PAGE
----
SATELLITE-ERA SEA SURFACE TEMPERATURE RECORDS STRONGLY SUGGEST THE SURFACES OF THE GLOBAL OCEANS WARMED NATURALLY SINCE THE EARLY 1980S

About 40% of the way into the short story, Anna writes, recalling a conversation with her Dad [Begin Reprint]:

He began, “Have you ever heard of El Niño and La Niña events, Anna?”

“Most news stories about El Niños call them unusual warming events in the eastern tropical Pacific Ocean, off the west coast of South America. They’re the cause of the huge upward spikes we see in the global surface temperature graphs.”

“They are much more than just warming events, and, further, regardless of what the numbskull science reporters say, there’s nothing unusual about them.” Dad shook his head disgustedly. “Magnificent would be a better word. Here are the facts. El Niño events occur every two to seven years. El Niños are the most-amazing, and the most powerful, weather events ever devised by Mother Nature. How powerful? El Niños are often kick-started by series of tropical storms in the western tropical Pacific.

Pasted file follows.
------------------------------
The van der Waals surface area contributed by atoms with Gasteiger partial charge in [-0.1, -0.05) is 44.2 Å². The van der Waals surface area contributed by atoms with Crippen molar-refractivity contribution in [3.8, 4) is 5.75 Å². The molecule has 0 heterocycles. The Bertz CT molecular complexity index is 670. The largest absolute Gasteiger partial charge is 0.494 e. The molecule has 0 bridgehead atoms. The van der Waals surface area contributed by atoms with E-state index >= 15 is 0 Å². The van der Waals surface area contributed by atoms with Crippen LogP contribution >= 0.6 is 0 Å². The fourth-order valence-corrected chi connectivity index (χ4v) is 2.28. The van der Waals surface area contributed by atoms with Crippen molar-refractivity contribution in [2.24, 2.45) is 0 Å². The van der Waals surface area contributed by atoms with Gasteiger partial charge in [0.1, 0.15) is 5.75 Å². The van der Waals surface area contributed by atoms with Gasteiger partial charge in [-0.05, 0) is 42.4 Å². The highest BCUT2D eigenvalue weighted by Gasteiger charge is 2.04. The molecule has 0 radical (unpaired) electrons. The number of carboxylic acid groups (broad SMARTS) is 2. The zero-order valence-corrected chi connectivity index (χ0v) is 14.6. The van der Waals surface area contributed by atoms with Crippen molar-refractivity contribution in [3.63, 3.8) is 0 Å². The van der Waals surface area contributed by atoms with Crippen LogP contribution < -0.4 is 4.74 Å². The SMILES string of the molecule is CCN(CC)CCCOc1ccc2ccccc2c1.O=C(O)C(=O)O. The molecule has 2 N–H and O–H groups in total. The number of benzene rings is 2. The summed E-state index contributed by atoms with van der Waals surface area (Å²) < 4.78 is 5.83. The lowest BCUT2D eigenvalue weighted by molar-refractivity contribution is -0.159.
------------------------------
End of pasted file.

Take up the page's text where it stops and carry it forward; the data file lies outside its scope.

“How’s about we start with an overview about how they cause long-term global warming and do it naturally. Ready?”

“Ever since I got home, Dad.”

“Okay, hold on for a few minutes while I get the globe from your bedroom.” Dad returned with a globe I’ve had sitting on a bookshelf since I was in grade school. He gave it an enthusiastic spin and sat beside me, before placing it on the table between us. He stopped the globe’s spinning and turned it so the Pacific Ocean faced us. From my viewpoint, the Pacific Ocean, with very little land, was all I could see. It was a great reminder of just how massive the Pacific Ocean was.